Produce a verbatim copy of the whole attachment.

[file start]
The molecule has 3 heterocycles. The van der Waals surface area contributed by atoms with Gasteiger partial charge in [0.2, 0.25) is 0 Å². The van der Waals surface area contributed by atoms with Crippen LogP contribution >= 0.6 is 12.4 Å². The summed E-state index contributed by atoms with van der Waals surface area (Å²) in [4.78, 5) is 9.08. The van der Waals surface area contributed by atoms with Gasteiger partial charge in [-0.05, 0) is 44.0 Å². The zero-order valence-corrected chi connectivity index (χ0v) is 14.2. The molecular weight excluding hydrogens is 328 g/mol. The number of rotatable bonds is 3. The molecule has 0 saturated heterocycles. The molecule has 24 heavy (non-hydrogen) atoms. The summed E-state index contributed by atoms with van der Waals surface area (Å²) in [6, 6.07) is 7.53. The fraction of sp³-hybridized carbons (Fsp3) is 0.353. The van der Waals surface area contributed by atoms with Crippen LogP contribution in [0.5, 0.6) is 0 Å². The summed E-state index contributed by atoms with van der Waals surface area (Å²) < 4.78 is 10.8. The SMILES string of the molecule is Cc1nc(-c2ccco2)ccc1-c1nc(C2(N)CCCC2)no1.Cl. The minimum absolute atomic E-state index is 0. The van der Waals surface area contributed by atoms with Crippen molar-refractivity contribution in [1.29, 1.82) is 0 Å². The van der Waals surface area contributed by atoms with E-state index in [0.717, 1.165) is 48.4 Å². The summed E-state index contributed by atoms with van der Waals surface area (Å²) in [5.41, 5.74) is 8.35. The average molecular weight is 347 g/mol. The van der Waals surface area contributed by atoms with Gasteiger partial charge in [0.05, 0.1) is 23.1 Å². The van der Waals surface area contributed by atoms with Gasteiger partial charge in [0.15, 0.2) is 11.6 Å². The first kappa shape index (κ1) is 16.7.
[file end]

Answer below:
The molecule has 3 heterocycles. The van der Waals surface area contributed by atoms with Gasteiger partial charge in [0.2, 0.25) is 0 Å². The van der Waals surface area contributed by atoms with Crippen LogP contribution >= 0.6 is 12.4 Å². The summed E-state index contributed by atoms with van der Waals surface area (Å²) in [4.78, 5) is 9.08. The van der Waals surface area contributed by atoms with Gasteiger partial charge in [-0.05, 0) is 44.0 Å². The zero-order valence-corrected chi connectivity index (χ0v) is 14.2. The molecular weight excluding hydrogens is 328 g/mol. The number of rotatable bonds is 3. The molecule has 0 saturated heterocycles. The molecule has 24 heavy (non-hydrogen) atoms. The summed E-state index contributed by atoms with van der Waals surface area (Å²) in [6, 6.07) is 7.53. The fraction of sp³-hybridized carbons (Fsp3) is 0.353. The van der Waals surface area contributed by atoms with Crippen LogP contribution in [0.5, 0.6) is 0 Å². The summed E-state index contributed by atoms with van der Waals surface area (Å²) < 4.78 is 10.8. The SMILES string of the molecule is Cc1nc(-c2ccco2)ccc1-c1nc(C2(N)CCCC2)no1.Cl. The minimum absolute atomic E-state index is 0. The van der Waals surface area contributed by atoms with Crippen molar-refractivity contribution in [1.29, 1.82) is 0 Å². The van der Waals surface area contributed by atoms with E-state index in [0.717, 1.165) is 48.4 Å². The summed E-state index contributed by atoms with van der Waals surface area (Å²) in [5.41, 5.74) is 8.35. The average molecular weight is 347 g/mol. The van der Waals surface area contributed by atoms with Gasteiger partial charge in [0.05, 0.1) is 23.1 Å². The van der Waals surface area contributed by atoms with Gasteiger partial charge in [0.15, 0.2) is 11.6 Å². The first kappa shape index (κ1) is 16.7.